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Volere Volare amuses with its lighthearted love story

Volere Volare
Directed by Maurizio Nichetti.
Written by Maurizio Nichetti.
Starring Maurizio Nichetti, Angela Finocchiaro, Mariella Valentini, and Patrizio Roversi.
Loews Copley Place

By Deborah A. Levinson
Advisory Board

Volere Volare, Maurizio Nichetti's new comedy, brings fear of intimacy to new heights. Taking its cues from Who Framed Roger Rabbit?, Volere Volare blends live action and animation in a lighthearted, though lightweight, love story.

Nichetti's previous film, The Icicle Thief, also merged fantasy with reality by allowing Nichetti, there playing a director, to enter his movie when television commercial characters unexpectedly enter the film's plot. The Icicle Thief, with its clever, recursive structure, neatly skewered both rabid film buffs and Italian television.

Volere Volare is not half so ingenuous. The device of live action mixing with animated characters has lost a lot of its appeal and surprise now that we've all seen Roger Rabbit multiple times, and Nichetti, though a gifted physical comedian, is no Groucho Marx or Charlie Chaplin. Still, Volare Volare is a pleasant diversion, as long as one doesn't expect too much from it.

Nichetti plays a sound dubber named Maurizio. Shy, bumbling, and naive, Maurizio spends his days recording the sounds of a pedestrian falling or a hammer tapping against brick tile to add to the soundtracks of the old cartoons he dubs. Meanwhile, his brother Patrizio (Patrizio Roversi) dubs "art films" with a bevy of non-Italian-speaking, lingerie-clad aspiring actresses. Patrizio tries in vain to acquaint Maurizio with the opposite sex by allowing him to dub one of the art films. The result: a skin flick with the usual half-dressed women throwing themselves at a man, complete with a soundtrack of sproings, beeps, and whistles Maurizio uses for his cartoons.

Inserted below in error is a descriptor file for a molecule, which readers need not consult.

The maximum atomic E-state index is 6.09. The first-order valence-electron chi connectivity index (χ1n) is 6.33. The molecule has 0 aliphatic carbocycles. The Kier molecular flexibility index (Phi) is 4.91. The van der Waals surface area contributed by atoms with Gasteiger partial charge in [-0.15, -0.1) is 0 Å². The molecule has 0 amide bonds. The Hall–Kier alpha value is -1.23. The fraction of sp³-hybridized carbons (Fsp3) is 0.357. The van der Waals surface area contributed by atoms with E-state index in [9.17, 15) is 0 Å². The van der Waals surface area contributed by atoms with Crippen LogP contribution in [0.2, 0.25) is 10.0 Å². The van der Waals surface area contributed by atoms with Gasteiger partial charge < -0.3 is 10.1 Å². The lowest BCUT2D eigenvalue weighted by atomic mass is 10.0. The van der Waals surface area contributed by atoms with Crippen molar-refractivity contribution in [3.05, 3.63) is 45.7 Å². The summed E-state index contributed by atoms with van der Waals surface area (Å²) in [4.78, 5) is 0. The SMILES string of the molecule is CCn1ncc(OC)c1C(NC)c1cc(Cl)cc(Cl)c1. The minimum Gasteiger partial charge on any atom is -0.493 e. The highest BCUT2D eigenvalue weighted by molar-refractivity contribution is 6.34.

Enter Martina (Angela Finocchiaro), a strange sort of prostitute who makes her living by fulfilling the fantasies of her wealthy clients. Twin architects get to clean her apartment and watch her shower; a taxi driver gets to take her on hair-raising rides around Rome; and, in what may be a bizarre parody of The Cook, the Thief, His Wife and Her Lover, a chef coats her in bittersweet chocolate and decorates her fancifully with candy rosettes, gumdrops, and silver balls.

Martina and Maurizio twice meet while Martina is on a job, and he inadvertently ends up playing roles in her clients' fantasies. When her clients realize that they have more fun when Martina brings her friend along, and Martina realizes that she is attracted to Maurizio, she asks him out.

During the date, Maurizio's romantic insecurities begin to manifest themselves in an unusual way -- his hands mutate into animated Mickey Mouse hands. The hands eventually fly away of their own accord, forcing Maurizio to chase after them and leave Martina stranded.

The mischievous hands bring about some wonderful scenes: they feed Maurizio spaghetti (mostly over his head) and take Martina on a drunken dance in midair. Cute animation, however, does not a movie make. Both Nichetti and Finocchiaro are winning in their roles, but the plot of the film is too insubstantial to support much more than the cartoons. A great deal of Volere Volare concentrates on vignettes about the jobs Maurizio and Martina hold which, while funny, do little to advance the plot.

This is not to say that Volere Volare is not an entertaining film. It is, but by no means is it the equal of The Icicle Thief, a comic gem. Volere Volare is more like the giant petit four Martina plays early on: sweet, and beautiful to look at, but ultimately, not enough to satisfy.